At-home med tests: Do-it-yourself tests are becoming trendy again

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At-home med tests: Do-it-yourself tests are becoming trendy again

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At-home med tests: Do-it-yourself tests are becoming trendy again

Subheading text
At-home test kits are experiencing a renaissance as they continue to prove to be practical tools in disease management.
    • Author:
    • Author name
      Quantumrun Foresight
    • February 9, 2023

    Post text

    At-home testing kits received a renewed interest and investment since the start of the COVID-19 pandemic, when most healthcare services were devoted to testing and managing the virus. However, many companies are leveraging the privacy and convenience that at-home med tests provide and are looking for better ways to develop more accurate and easier do-it-yourself diagnostics.

    At-home med tests context

    Home use tests, or at-home medical tests, are kits purchased online or in pharmacies and supermarkets, allowing private testing for specific diseases and conditions. Common test kits include blood sugar (glucose), pregnancy, and infectious diseases (e.g., hepatitis and human immunodeficiency virus (HIV)). Taking body fluid samples, such as blood, urine, or saliva, and applying them to the kit is the most common method for at-home med tests. Many kits are available over-the-counter, but it’s still recommended to consult physicians for suggestions on which ones to use. 

    In 2021, Canada’s national health department, Health Canada, authorized the first COVID-19 at-home test kit from medical technology firm Lucira Health. The test delivers polymerase chain reaction (PCR)-quality molecular accuracy. The kit costs about USD $60 and can take 11 minutes to process positive results and 30 minutes for negative results. In comparison, lab tests conducted at centralized facilities took two to 14 days to provide comparable accurate results. Lucira’s results were compared with the Hologic Panther Fusion, one of the most sensitive molecular tests due to its low Limit of Detection (LOD). It was discovered that Lucira's accuracy was 98 percent, correctly detecting 385 out of 394 positive and negative samples.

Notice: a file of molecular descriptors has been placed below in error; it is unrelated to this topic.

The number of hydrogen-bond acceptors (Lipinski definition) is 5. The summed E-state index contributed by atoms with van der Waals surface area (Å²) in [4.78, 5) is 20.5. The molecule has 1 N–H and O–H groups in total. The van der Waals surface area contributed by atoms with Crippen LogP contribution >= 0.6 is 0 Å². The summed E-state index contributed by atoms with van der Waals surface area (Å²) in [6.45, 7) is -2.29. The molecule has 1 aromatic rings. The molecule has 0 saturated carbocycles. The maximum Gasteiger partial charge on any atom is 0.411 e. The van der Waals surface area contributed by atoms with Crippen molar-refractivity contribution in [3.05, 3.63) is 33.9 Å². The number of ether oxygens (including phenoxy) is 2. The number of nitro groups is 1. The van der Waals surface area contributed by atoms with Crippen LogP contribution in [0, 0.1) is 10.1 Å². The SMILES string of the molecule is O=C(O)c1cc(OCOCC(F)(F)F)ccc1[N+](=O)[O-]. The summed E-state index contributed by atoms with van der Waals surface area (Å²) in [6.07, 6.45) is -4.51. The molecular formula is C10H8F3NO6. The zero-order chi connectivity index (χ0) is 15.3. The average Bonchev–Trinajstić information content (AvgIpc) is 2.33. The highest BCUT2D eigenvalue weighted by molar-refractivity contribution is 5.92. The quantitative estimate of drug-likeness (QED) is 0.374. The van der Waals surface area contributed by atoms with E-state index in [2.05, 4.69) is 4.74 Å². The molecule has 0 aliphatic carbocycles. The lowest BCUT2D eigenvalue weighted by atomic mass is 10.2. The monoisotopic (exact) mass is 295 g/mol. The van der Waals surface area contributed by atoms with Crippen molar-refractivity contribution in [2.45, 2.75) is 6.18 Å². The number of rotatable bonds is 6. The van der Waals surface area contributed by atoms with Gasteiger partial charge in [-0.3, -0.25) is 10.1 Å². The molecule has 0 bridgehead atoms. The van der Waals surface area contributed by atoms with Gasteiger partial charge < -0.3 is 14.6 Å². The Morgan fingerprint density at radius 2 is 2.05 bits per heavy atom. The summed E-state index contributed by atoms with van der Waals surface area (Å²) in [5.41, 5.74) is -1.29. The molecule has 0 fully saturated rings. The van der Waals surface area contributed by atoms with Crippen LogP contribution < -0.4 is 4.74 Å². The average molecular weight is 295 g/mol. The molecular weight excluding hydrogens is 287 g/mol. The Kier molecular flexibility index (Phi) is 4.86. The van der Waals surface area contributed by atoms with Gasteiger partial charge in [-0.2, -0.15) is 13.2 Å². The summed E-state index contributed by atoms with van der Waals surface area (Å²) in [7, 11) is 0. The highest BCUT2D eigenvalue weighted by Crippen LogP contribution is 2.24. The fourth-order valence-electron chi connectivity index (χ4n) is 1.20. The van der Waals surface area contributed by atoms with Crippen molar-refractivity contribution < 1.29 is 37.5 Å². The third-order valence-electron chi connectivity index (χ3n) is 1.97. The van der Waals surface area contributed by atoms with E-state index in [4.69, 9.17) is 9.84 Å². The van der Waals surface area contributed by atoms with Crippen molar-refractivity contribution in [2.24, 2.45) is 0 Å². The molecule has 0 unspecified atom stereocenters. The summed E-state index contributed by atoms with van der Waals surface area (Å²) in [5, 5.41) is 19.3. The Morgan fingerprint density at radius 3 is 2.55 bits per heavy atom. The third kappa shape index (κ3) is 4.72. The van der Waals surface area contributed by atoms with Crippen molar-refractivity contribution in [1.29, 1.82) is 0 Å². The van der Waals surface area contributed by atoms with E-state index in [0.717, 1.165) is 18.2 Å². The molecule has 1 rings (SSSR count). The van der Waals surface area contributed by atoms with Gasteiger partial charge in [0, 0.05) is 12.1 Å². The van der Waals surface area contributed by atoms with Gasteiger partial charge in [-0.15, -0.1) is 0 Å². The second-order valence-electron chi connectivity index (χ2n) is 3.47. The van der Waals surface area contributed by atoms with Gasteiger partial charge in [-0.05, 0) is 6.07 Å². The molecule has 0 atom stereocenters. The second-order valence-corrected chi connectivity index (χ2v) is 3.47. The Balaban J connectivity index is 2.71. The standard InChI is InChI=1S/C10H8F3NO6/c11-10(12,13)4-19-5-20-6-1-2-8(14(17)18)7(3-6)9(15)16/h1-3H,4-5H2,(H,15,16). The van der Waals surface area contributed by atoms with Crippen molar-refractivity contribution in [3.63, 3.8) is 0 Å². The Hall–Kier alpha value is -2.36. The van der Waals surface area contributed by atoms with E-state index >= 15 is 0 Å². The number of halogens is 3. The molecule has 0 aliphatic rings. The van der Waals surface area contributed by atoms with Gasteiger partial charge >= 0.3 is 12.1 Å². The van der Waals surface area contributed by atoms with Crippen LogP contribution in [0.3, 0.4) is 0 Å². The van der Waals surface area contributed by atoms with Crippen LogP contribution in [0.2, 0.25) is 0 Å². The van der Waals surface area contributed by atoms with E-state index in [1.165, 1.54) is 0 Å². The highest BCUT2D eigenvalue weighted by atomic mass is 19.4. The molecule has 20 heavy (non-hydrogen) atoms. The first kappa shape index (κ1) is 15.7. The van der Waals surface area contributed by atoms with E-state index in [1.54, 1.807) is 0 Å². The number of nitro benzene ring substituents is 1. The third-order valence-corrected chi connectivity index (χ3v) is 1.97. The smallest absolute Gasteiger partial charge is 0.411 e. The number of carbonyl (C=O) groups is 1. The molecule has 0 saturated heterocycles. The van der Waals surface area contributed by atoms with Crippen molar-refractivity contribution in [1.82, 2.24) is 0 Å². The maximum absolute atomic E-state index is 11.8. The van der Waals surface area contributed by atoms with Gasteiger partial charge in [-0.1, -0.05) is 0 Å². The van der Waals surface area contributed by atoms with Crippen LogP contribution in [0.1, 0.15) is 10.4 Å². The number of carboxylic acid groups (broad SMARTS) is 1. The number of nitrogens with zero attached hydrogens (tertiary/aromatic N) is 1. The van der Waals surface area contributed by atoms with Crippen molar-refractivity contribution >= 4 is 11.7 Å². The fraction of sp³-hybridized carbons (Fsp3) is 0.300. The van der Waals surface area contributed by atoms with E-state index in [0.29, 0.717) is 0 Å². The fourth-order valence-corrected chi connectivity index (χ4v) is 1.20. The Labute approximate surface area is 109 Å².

Disruptive impact

    At-home med tests are often used to find or screen for diseases like high cholesterol or common infections. Test kits can also monitor chronic illnesses like high blood pressure and diabetes, which can help individuals improve their lifestyles to manage these diseases. The US Food and Drug Administration (FDA) stresses that these home kits are not meant to replace doctors and that only those issued by the agency should be purchased to ensure their accuracy and safety. 

    Meanwhile, during the height of the pandemic, many companies focused on researching at-home diagnostics tests to help out overwhelmed healthcare providers. For example, mobile health company Sprinter Health established an online “delivery” system to send nurses into homes for vital checks and testing. Other firms are partnering with healthcare providers to enable at-home tests for blood collection. An example is medical technology firm BD collaborating with healthcare startup Babson Diagnostics to enable simple blood collection at home. 

    The companies have been working since 2019 on a device that can collect small volumes of blood from the fingertip’s capillaries. The device is easy to use, does not require specialized training, and focuses on supporting primary care in retail environments. However, the companies are now considering bringing that same blood collection technology to at-home diagnostic tests but with less invasive procedures. Not long after beginning clinical testing of its devices, Babson raised USD $31 million in venture capital funding in June 2021. Startups will continue to explore other possibilities in do-it-yourself test kits as more people prefer to perform most diagnostics at home. There will also be more partnerships among tech firms and hospitals to enable remote testing and treatments.

    Implications of at-home med tests

    Wider implications of at-home med tests may include: 

    • More collaborations among medical technology companies to develop different diagnostics testing kits, particularly for early detection and genetic illnesses.
    • Increased funding in mobile clinics and diagnostics technologies, including using artificial intelligence (AI) to analyze samples.
    • More competition in the COVID-19 rapid testing market, as people would still need to show test results for travel and work. Similar competition may arise for kits that can test for future high profile diseases.
    • National health departments partnering with startups to create better diagnostics tools to reduce the workload for hospitals and clinics.
    • Some test kits that are not scientifically proven and might be just following the trend without any official certifications.

    Questions to comment on

    • If you have used at-home med tests, what do you like most about them?
    • What other potential home test kits can improve diagnostics and treatment?

    Insight references

    The following popular and institutional links were referenced for this insight:

    Medline Plus At-Home Medical Tests